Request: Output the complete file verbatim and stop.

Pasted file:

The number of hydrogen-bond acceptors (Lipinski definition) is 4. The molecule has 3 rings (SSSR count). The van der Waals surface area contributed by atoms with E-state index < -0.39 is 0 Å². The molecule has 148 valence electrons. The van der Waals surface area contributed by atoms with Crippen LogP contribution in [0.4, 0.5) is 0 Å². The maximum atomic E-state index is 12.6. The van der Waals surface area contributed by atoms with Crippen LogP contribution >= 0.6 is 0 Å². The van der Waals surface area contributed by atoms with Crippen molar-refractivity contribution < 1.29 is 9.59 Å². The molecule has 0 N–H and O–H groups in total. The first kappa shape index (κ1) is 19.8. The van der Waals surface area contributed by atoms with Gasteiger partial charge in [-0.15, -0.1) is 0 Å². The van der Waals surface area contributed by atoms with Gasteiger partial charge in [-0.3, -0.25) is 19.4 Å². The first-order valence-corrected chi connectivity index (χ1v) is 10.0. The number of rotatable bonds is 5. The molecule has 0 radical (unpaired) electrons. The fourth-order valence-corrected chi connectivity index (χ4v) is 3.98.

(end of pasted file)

The number of hydrogen-bond acceptors (Lipinski definition) is 4. The molecule has 3 rings (SSSR count). The van der Waals surface area contributed by atoms with E-state index < -0.39 is 0 Å². The molecule has 148 valence electrons. The van der Waals surface area contributed by atoms with Crippen LogP contribution in [0.4, 0.5) is 0 Å². The maximum atomic E-state index is 12.6. The van der Waals surface area contributed by atoms with Crippen LogP contribution >= 0.6 is 0 Å². The van der Waals surface area contributed by atoms with Crippen molar-refractivity contribution < 1.29 is 9.59 Å². The molecule has 0 N–H and O–H groups in total. The first kappa shape index (κ1) is 19.8. The van der Waals surface area contributed by atoms with Gasteiger partial charge in [-0.15, -0.1) is 0 Å². The van der Waals surface area contributed by atoms with Gasteiger partial charge in [-0.3, -0.25) is 19.4 Å². The first-order valence-corrected chi connectivity index (χ1v) is 10.0. The number of rotatable bonds is 5. The molecule has 0 radical (unpaired) electrons. The fourth-order valence-corrected chi connectivity index (χ4v) is 3.98.